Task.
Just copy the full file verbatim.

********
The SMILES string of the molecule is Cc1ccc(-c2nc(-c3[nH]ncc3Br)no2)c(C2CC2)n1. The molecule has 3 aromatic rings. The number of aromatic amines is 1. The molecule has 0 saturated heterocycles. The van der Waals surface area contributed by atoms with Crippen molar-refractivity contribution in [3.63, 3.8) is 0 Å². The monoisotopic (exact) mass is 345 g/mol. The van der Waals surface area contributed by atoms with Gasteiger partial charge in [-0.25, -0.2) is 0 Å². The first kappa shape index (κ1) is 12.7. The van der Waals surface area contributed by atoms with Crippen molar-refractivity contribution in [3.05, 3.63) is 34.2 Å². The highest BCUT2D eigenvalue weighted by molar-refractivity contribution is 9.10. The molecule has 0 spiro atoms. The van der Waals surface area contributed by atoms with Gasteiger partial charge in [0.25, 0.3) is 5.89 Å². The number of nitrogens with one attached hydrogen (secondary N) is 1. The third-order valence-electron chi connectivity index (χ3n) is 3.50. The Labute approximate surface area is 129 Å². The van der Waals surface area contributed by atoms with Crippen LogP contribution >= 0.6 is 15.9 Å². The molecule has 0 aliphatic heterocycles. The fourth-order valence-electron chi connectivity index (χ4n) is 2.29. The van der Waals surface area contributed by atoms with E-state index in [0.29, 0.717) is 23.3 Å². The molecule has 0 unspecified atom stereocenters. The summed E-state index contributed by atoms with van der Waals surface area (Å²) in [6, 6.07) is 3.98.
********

The SMILES string of the molecule is Cc1ccc(-c2nc(-c3[nH]ncc3Br)no2)c(C2CC2)n1. The molecule has 3 aromatic rings. The number of aromatic amines is 1. The molecule has 0 saturated heterocycles. The van der Waals surface area contributed by atoms with Crippen molar-refractivity contribution in [3.63, 3.8) is 0 Å². The monoisotopic (exact) mass is 345 g/mol. The van der Waals surface area contributed by atoms with Gasteiger partial charge in [-0.25, -0.2) is 0 Å². The first kappa shape index (κ1) is 12.7. The van der Waals surface area contributed by atoms with Crippen molar-refractivity contribution in [3.05, 3.63) is 34.2 Å². The highest BCUT2D eigenvalue weighted by molar-refractivity contribution is 9.10. The molecule has 0 spiro atoms. The van der Waals surface area contributed by atoms with Gasteiger partial charge in [0.25, 0.3) is 5.89 Å². The number of nitrogens with one attached hydrogen (secondary N) is 1. The third-order valence-electron chi connectivity index (χ3n) is 3.50. The Labute approximate surface area is 129 Å². The van der Waals surface area contributed by atoms with Crippen LogP contribution >= 0.6 is 15.9 Å². The molecule has 0 aliphatic heterocycles. The fourth-order valence-electron chi connectivity index (χ4n) is 2.29. The van der Waals surface area contributed by atoms with E-state index in [0.29, 0.717) is 23.3 Å². The molecule has 0 unspecified atom stereocenters. The summed E-state index contributed by atoms with van der Waals surface area (Å²) in [6, 6.07) is 3.98.